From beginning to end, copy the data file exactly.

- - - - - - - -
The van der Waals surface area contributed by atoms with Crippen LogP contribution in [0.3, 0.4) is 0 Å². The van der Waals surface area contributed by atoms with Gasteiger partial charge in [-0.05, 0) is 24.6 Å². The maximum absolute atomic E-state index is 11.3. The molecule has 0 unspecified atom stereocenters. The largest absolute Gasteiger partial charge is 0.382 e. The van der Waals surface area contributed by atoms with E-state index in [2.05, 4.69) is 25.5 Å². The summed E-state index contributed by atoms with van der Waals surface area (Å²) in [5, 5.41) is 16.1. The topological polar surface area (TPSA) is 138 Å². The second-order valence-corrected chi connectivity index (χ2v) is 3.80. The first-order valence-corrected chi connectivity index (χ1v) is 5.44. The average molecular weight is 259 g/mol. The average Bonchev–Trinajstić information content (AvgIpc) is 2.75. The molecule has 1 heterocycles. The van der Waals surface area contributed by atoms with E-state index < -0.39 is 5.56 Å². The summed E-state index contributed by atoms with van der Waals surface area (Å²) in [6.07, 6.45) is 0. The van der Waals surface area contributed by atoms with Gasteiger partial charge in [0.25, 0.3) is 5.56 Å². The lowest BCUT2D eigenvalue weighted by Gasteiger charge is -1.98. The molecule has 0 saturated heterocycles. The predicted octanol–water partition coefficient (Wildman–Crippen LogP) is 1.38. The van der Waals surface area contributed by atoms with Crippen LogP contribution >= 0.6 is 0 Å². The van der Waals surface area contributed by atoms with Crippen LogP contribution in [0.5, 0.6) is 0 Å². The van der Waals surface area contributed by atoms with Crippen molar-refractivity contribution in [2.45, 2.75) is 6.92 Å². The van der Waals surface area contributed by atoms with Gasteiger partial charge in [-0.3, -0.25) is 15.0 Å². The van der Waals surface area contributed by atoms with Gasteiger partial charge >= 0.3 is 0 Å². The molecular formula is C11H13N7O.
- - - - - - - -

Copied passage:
The van der Waals surface area contributed by atoms with Crippen LogP contribution in [0.3, 0.4) is 0 Å². The van der Waals surface area contributed by atoms with Gasteiger partial charge in [-0.05, 0) is 24.6 Å². The maximum absolute atomic E-state index is 11.3. The molecule has 0 unspecified atom stereocenters. The largest absolute Gasteiger partial charge is 0.382 e. The van der Waals surface area contributed by atoms with E-state index in [2.05, 4.69) is 25.5 Å². The summed E-state index contributed by atoms with van der Waals surface area (Å²) in [5, 5.41) is 16.1. The topological polar surface area (TPSA) is 138 Å². The second-order valence-corrected chi connectivity index (χ2v) is 3.80. The first-order valence-corrected chi connectivity index (χ1v) is 5.44. The average molecular weight is 259 g/mol. The average Bonchev–Trinajstić information content (AvgIpc) is 2.75. The molecule has 1 heterocycles. The van der Waals surface area contributed by atoms with E-state index < -0.39 is 5.56 Å². The summed E-state index contributed by atoms with van der Waals surface area (Å²) in [6.07, 6.45) is 0. The van der Waals surface area contributed by atoms with Gasteiger partial charge in [0.25, 0.3) is 5.56 Å². The lowest BCUT2D eigenvalue weighted by Gasteiger charge is -1.98. The molecule has 0 saturated heterocycles. The predicted octanol–water partition coefficient (Wildman–Crippen LogP) is 1.38. The van der Waals surface area contributed by atoms with Crippen LogP contribution >= 0.6 is 0 Å². The van der Waals surface area contributed by atoms with Crippen LogP contribution in [0.5, 0.6) is 0 Å². The van der Waals surface area contributed by atoms with Crippen molar-refractivity contribution in [2.45, 2.75) is 6.92 Å². The van der Waals surface area contributed by atoms with Gasteiger partial charge in [-0.3, -0.25) is 15.0 Å². The van der Waals surface area contributed by atoms with Gasteiger partial charge >= 0.3 is 0 Å². The molecular formula is C11H13N7O.